NHS 111 service apologises after Wiltshire woman loses her life

THE family of a Wiltshire woman who died after an NHS 111 call handler failed to correctly assess the seriousness of her chest pain have won an undisclosed payout.

Beverley Wildeboer’s husband Julio called the NHS non-emergency line in April 2017 after a pain across his wife’s shoulders spread to her chest. 

The year before, Mrs Wildeboer, of Braydon Manor, near Purton, had been diagnosed with rare condition neuromyelitis optica, causing damage to the spinal cord and eyes. 
She was wheelchair bound and, in 2005, had stent fitted after a heart attack. 

Mr Wildeboer spoke to the health advisor at NHS 111 and was transferred to a clinical adviser who asked him to go through Beverley’s symptoms again. 

He was told his wife could go to hospital or he could wait for a call from her GP. There were calls back and forth due to confusion over Mrs Wildeboer’s medical records before it was decided Julio would take her to Chippenham hospital. She was said to have felt too ill to travel.

Wilts and Gloucestershire Standard:

Mrs Wildeboer Picture: FAMILY HANDOUT

It was more than 90 minutes since the first call by the time Mr Wildeboer readied his wife to leave for the hospital. She collapsed and an ambulance was called, but paramedics were unable to save her life. 

The family instructed lawyers to investigate the care given to Mrs Wildeboer. 

Paul Sankey of Enable Law found that the NHS 111 health adviser had failed to ask the right questions after being told that she had previously suffered a heart attack, they selected the wrong option on their computer programme and the out-of-hours GP failed to obtain the medical record taken by the two NHS call handlers.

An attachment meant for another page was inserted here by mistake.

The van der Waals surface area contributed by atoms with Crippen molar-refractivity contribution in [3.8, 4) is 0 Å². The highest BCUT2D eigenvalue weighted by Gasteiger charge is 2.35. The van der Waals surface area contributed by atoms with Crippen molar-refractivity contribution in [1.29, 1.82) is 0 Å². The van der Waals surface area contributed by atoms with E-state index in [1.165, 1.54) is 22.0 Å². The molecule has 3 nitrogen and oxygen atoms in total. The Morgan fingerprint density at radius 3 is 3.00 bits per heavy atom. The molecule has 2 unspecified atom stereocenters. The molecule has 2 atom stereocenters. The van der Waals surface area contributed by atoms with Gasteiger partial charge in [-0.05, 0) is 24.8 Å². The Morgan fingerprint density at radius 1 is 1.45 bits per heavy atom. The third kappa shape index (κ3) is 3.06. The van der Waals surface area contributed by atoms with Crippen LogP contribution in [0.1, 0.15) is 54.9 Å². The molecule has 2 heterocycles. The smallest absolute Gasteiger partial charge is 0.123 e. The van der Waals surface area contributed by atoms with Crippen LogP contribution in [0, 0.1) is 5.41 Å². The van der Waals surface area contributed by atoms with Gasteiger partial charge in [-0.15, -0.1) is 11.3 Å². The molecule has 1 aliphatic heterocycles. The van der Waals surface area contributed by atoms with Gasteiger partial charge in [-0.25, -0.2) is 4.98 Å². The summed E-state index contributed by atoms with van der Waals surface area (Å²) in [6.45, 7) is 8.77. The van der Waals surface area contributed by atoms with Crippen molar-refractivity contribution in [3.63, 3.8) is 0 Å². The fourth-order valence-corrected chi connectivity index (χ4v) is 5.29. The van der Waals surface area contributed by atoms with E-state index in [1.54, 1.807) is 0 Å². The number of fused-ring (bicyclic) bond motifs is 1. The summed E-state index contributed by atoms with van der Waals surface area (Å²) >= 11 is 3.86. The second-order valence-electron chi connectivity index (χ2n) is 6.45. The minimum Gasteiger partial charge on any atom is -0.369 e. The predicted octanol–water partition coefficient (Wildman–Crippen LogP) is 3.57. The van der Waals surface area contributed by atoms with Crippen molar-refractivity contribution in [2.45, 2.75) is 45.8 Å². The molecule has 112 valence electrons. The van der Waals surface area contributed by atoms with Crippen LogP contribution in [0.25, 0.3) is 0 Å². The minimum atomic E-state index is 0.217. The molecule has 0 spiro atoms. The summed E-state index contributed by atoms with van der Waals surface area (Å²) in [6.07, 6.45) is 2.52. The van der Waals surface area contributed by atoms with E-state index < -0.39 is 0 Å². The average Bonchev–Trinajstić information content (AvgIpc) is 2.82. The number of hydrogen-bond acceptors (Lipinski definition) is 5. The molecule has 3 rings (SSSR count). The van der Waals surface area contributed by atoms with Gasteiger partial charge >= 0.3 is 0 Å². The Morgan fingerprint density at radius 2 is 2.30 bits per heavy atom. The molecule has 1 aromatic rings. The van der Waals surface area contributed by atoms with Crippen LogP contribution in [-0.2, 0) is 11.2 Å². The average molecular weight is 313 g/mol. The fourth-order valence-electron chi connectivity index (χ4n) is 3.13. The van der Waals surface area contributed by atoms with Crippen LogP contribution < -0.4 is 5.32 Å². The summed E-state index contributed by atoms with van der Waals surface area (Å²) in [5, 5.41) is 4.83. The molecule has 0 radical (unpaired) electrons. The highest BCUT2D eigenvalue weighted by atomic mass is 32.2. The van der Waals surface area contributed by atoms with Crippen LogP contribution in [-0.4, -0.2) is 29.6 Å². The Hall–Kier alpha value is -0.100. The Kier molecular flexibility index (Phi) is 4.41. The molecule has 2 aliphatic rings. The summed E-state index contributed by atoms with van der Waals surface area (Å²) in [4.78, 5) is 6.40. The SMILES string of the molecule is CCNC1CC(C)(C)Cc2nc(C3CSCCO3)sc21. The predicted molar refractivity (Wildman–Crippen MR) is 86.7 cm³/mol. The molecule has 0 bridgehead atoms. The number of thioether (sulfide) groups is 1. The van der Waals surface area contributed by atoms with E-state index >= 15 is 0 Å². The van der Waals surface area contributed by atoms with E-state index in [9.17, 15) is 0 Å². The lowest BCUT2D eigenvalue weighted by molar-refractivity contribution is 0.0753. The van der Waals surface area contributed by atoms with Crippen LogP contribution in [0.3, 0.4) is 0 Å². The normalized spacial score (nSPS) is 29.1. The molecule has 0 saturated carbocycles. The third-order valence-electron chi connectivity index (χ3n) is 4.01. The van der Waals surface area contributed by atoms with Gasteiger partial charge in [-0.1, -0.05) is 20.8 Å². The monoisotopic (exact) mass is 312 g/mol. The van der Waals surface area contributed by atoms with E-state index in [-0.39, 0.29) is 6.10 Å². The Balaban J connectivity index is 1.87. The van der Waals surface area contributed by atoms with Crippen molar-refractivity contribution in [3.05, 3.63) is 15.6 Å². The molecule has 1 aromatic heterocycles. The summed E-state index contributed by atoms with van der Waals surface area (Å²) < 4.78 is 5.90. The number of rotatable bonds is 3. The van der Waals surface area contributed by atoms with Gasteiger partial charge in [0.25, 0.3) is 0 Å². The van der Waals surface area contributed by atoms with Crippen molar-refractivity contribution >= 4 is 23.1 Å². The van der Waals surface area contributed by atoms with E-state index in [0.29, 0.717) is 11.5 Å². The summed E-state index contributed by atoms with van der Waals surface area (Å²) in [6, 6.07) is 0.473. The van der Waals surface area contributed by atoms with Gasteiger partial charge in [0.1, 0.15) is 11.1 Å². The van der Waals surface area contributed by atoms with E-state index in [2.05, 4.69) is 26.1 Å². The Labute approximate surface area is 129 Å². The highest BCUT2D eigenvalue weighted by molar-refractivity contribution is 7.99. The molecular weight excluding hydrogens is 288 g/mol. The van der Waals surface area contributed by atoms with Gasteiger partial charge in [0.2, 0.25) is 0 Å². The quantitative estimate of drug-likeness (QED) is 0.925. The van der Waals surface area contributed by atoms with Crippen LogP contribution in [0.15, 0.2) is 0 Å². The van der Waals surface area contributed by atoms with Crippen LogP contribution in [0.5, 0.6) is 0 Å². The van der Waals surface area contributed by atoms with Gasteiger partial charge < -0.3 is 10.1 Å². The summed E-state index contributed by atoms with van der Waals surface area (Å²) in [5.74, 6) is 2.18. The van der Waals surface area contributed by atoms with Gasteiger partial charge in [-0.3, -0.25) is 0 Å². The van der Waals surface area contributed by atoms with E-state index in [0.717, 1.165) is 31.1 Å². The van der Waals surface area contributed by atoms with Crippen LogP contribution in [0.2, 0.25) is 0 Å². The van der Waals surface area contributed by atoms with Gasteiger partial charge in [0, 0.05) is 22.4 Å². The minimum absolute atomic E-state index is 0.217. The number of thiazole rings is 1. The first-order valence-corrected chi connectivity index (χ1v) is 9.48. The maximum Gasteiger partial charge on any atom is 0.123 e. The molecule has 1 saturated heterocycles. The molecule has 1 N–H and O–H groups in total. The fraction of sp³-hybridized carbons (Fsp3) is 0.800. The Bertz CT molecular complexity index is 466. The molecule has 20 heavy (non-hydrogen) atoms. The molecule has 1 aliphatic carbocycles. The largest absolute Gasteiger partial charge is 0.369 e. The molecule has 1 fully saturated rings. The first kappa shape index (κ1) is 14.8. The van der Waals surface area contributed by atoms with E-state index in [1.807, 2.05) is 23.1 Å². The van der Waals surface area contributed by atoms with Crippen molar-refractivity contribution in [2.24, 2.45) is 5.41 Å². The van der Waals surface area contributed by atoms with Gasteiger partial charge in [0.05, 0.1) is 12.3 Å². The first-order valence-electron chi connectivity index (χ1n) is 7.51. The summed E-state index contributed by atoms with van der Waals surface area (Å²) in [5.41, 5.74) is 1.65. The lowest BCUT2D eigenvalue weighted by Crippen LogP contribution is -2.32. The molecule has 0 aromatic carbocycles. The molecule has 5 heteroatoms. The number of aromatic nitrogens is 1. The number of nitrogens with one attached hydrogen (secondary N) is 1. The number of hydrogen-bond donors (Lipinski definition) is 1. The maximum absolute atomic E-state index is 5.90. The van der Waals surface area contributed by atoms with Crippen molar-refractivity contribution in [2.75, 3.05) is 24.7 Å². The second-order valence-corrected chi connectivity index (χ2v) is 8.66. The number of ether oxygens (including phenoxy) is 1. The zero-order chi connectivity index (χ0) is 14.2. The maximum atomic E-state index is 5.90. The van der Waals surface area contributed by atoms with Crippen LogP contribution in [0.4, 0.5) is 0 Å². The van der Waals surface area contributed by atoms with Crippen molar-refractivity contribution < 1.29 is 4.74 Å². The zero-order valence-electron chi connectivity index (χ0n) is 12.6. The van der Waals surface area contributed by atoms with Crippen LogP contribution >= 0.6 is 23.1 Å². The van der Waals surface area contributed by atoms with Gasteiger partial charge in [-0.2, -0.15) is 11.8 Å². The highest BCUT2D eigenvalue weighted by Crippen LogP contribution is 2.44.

Mr Sankey’s probe suggested that Mrs Wildeboer may have survived had an ambulance been called and the woman taken to hospital. 

Practice Plus Group, formerly Care UK (Urgent Care) Ltd, have since paid an undisclosed sum to the family, Enable Law said. 

Mr Wildeboer said: “This claim has been about highlighting the dangers involved in the remote diagnosis of illnesses and making sure no other family endures the pain and trauma we experienced.”

Mr Sankey added: “This tragic case was never about money. It was about highlighting the failings that tragically contributed to Beverley’s death and trying to ensure lessons are learned to avoid the same happening to others.” 

A spokesman for Practice Plus Group, which ran the service for the NHS, told the Adver: “We would like to pass on our condolences to Mrs Wildeboer’s family and are glad that we have been able to reach a resolution with them, while understanding that this continues to be a difficult time.  

“Whenever very sad circumstances such as these give rise to concerns we always conduct a thorough investigation to understand what lessons can be learned, even from very rare events, to ensure that we continue to run services which are as safe as possible for patients.”

The NHS was approached for comment. 

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